This chemical comprises 95% of orange essential oil, and is mainly responsible for the citrusy nodes associated with oranges. Limonene is responsible for the anti-inflammatory properties of orange essential oil. This hydrocarbon suppresses cytokines, which are pro-inflammatory proteins inside of macrophages. A macrophage is a type of white cold cell that has the unenviable task of cleaning up cellular debris. This include inflammations that are precursors to cancer cells.
Although not as plentiful as limonene, a-pinene is also a terpene-producing chemical responsible for the scent of oranges. A-pinene also acts as a bronchodilator. These are vehicles that open up airways which are restricted throughout the body.
Typically these sorts of restrictions happen when you are battling ailments such as a severe cold that is complicated by a case of chest congestion.
Opening up airways also opens up pathways to the brain. Therefore, a-pinene gives orange essential oil properties such as memory-boosting capabilities and increased concentration.
This is a common ingredient found in a lot of perfumes for it’s surprisingly floral nodes…which is something you probably wouldn’t even notice when smelling an orange peel.
Linaolool is also effective in soothing pain. As you inhale linalool, it reduces the build up of Glutamate receptors. These receptors can either act as our brain’s best friend or worst enemy.
Glutamate receptors live all throughout the body, but the majority of them lie in the central nervous system. Their function is to regulate all the neurons that are attempting to send signals to the brain. Essentially, these receptors act as a filter to ensure that the brain doesn’t become cluttered with useless nonsense.
The problem with glutamate is that when it becomes over stimulated, it works almost in an opposite way as its intended to. An overabdunance of glutamate may result in excitotoicity. This is the destruction of nerve cells. Loss of neerve cells can lead to very serious conditions including, but not limited to Alzheimer’s Disease, autism, strokes, and elipespy.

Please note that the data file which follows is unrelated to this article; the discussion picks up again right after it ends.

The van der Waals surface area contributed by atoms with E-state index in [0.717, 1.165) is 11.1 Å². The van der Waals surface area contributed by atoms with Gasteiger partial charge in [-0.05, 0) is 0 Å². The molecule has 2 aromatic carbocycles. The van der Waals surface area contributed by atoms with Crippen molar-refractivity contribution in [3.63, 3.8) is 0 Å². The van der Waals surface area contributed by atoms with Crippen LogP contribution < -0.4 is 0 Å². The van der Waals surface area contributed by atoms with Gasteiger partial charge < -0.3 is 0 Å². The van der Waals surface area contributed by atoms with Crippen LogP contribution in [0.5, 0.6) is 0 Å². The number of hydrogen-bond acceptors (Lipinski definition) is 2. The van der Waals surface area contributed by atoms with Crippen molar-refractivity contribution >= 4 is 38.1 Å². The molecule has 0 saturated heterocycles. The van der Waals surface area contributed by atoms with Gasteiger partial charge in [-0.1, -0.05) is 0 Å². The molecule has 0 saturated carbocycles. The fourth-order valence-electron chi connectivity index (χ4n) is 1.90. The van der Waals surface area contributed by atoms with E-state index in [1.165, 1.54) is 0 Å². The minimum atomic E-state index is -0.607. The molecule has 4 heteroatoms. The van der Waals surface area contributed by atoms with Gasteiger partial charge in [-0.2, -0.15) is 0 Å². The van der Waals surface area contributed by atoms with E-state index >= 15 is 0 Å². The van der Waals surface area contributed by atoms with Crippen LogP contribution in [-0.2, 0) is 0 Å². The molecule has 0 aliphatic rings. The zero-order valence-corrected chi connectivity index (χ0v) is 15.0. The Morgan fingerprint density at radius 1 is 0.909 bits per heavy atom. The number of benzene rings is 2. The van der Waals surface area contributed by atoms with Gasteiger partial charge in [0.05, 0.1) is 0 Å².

In the case of epilepsy, the essential oils found in linalool,
“Inhibits the binding of [3H]glutamate and [3H]dizocilpine to brain cortical membranes.”
Mycrene is a hydrocarbon terpene that is responsible for the spicy kick found in essential oils. It’s also the reason why oranges and cinnamon pair so wear together in food and beverages.
A study using lemongrass tea found that rats who were induced with hyperalgesia (increased sensitivity to pain) felt less pain following the administration of lemongrass tea. After the procedure, the compounds were separated. Results showed that the chemical most prominent within the oils of the lemongrass tea was myrcene.
This word probably sounds familiar. When you are trying to keep bugs at bay, you light a citronella candle.
That is because the bugs are repelled by the smell. As we mentioned earlier, terpenes were created to make odors that repel pests. This makes orange essential oil an eco-friendly bug deterrent that does not contain harmful chemicals such as DEET.
On top of fighting off bugs, citronellal also has anti-fungal properties. Within 10 days of contact, cintronellal has been shown to kill all traces of fungal spores.
Last but certainly not least is the monoterpenoid know as geranial. This chemical is used commonly in perfumes. However, it is also used in processed foods when creating peach, plum, lime, and orange flavors. Like citronellal, geranial is also an effective mosquito repllent.
Using Essential Oils
It is easy to seamlessly incorporate essential oils into your everyday life. In particular, orange oil can be ingested if diluted. Feel free to add a few drops to a tea or to bake some muffins using the oils as a natural orange flavor.
Orange oil is a great compliment to any muscle soak bath to work out aches and pains. You can also dilute the oil with thicker oils such as jojoba oil and avocado oil to make lotions that will improve your mood and your collagen. Lastly, you can diffuse it throughout the room to not only disinfect your living quarters, but to also add a bit of focus to you day. Maybe then you will tackle that mountain of laundry and scrub those toilets like you’ve been meaning to do.